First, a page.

Inquires dictated that Californian was closer than 19.5 miles to Titanic, and that if Captain Lord had awakened the wireless operator after the first rockets were seen they would have been able to save many lives. In 1990, a re-opening of the Titanic inquiry found that Californian was farther away from what the British inquiry had found, and the while distress rockets could have been seen, the Titanic herself would not have been visible from Californian.

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Sinking of the Titanic – Burials and Memorials

May 14th, 2010

RMS Titanic Replica

The White Star Line commissioned the cable ship CS Mackay-Bennett from Halifax, Nova Scotia to fish the dead bodies of Titanic victims still afloat in the water. Three other ships helped the search, including Minia, Montmagny, and Algerine. Each ship contained embalming supplies, undertakers, and clergy members to assist in retrieval and handling of the dead. 333 victims were recovered, of which 328 were retrieved by Canadian ships, and the other five by North Atlantic steamships. Bodies of the deceased were given numbers, aside from the six buried at sea by Carpathia. In may, over 200 miles away from where the Titanic had sunk, the Oceanic discovered three bodies that were determined to be from Collapsible A lifeboat which became overcame with passengers attempting to board as the Titanic sunk. Three people died while on this lifeboat, and were left by Fifth Officer Harold Lowe when the other survivors aboard were rescued.

The mass amount of casualties in the water caused the CS Mackay-Bennett to run out of embalming supplies in very little time. Being that the health regulations only allowed for embalmed bodies to be brought back to port, Captain Larnder of the Mackay-Bennett and the undertakers made the decision to preserve only bodies of First Class passengers. This decision was reached in order to visually identify wealthy men in case financial disputes over large estates occurred. This resulted in the third class passengers and crew being buried at sea.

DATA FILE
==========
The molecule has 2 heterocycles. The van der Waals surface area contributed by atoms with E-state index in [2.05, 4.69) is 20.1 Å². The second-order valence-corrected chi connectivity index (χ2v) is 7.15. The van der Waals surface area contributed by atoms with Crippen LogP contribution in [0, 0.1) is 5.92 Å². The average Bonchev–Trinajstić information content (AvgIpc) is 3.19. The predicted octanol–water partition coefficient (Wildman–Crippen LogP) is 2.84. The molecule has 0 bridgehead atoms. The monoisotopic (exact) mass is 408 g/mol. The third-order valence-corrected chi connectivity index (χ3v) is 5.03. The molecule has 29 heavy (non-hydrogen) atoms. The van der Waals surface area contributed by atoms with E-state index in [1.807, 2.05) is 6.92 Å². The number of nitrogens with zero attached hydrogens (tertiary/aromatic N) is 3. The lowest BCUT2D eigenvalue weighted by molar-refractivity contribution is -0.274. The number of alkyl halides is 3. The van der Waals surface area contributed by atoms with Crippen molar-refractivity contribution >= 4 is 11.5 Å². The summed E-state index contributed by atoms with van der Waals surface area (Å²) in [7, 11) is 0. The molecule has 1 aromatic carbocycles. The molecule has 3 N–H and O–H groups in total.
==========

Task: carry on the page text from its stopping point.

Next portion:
The recovered bodies were preserved and taken to Halifax, where coroner John Henry Barnstead developed a detailed system to identify bodies and protect any personal possessions found. The relatives from the deceases traveled from all across America to claim identified bodies, and a temporary morgue was established in a curling rink where undertakers were called from Eastern Canada to assist in. Some of the recovered bodies were shipped to be buried in their hometowns, while the unidentified were buried with designated numbers in order of which they were found. The majority of the bodies (150) were buried in three Halifax cemeteries, which were Fairview Lawn Cemetery, Mount Olivet, and Baron de Hirsch. Among the bodies recovered were floating wreckage from Titanic, that have since been preserved in the Maritime Museum of the Atlantic in Halifax.

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Sinking of the Titanic – The Survivors

May 12th, 2010

Titanic 1912 Model Ship

Out of the 2,223 people aboard Titanic, only 706 people survived the disaster. Most of the deaths were caused by hypothermia from floating around in the 28 degree water. With water at this temperature, the human body can usually withstand no more than fifteen minutes. The least likely to survive were the men of the 2nd and 3rd class, and 92 percent of male passengers in second class died. Overall, only 20 percent of men survived.  The men in first class survived at a rate four times higher than men in second class, and twice as high as men in third. As for the third-class, less than half survived.